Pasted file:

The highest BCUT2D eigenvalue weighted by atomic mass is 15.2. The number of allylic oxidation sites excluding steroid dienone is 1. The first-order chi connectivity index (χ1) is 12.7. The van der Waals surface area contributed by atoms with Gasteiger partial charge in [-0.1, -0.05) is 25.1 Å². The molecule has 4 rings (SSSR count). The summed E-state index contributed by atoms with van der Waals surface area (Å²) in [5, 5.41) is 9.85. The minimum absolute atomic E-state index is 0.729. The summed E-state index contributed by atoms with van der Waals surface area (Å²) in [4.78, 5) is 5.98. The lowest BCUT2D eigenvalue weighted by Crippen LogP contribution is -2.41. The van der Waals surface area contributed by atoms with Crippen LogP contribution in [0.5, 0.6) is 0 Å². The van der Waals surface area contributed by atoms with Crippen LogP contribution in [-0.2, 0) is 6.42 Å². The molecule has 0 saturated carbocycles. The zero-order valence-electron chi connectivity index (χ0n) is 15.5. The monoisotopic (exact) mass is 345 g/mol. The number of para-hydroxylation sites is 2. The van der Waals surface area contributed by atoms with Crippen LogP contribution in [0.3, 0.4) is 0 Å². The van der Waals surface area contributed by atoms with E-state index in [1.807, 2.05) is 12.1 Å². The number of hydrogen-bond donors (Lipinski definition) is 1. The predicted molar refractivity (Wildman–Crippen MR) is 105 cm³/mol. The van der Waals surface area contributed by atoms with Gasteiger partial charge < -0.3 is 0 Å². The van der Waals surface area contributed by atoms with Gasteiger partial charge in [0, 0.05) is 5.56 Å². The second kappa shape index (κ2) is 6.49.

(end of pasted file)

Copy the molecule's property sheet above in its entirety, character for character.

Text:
The highest BCUT2D eigenvalue weighted by atomic mass is 15.2. The number of allylic oxidation sites excluding steroid dienone is 1. The first-order chi connectivity index (χ1) is 12.7. The van der Waals surface area contributed by atoms with Gasteiger partial charge in [-0.1, -0.05) is 25.1 Å². The molecule has 4 rings (SSSR count). The summed E-state index contributed by atoms with van der Waals surface area (Å²) in [5, 5.41) is 9.85. The minimum absolute atomic E-state index is 0.729. The summed E-state index contributed by atoms with van der Waals surface area (Å²) in [4.78, 5) is 5.98. The lowest BCUT2D eigenvalue weighted by Crippen LogP contribution is -2.41. The van der Waals surface area contributed by atoms with Crippen LogP contribution in [0.5, 0.6) is 0 Å². The van der Waals surface area contributed by atoms with Crippen LogP contribution in [-0.2, 0) is 6.42 Å². The molecule has 0 saturated carbocycles. The zero-order valence-electron chi connectivity index (χ0n) is 15.5. The monoisotopic (exact) mass is 345 g/mol. The number of para-hydroxylation sites is 2. The van der Waals surface area contributed by atoms with Crippen LogP contribution in [0.3, 0.4) is 0 Å². The van der Waals surface area contributed by atoms with E-state index in [1.807, 2.05) is 12.1 Å². The number of hydrogen-bond donors (Lipinski definition) is 1. The predicted molar refractivity (Wildman–Crippen MR) is 105 cm³/mol. The van der Waals surface area contributed by atoms with Gasteiger partial charge < -0.3 is 0 Å². The van der Waals surface area contributed by atoms with Gasteiger partial charge in [0, 0.05) is 5.56 Å². The second kappa shape index (κ2) is 6.49.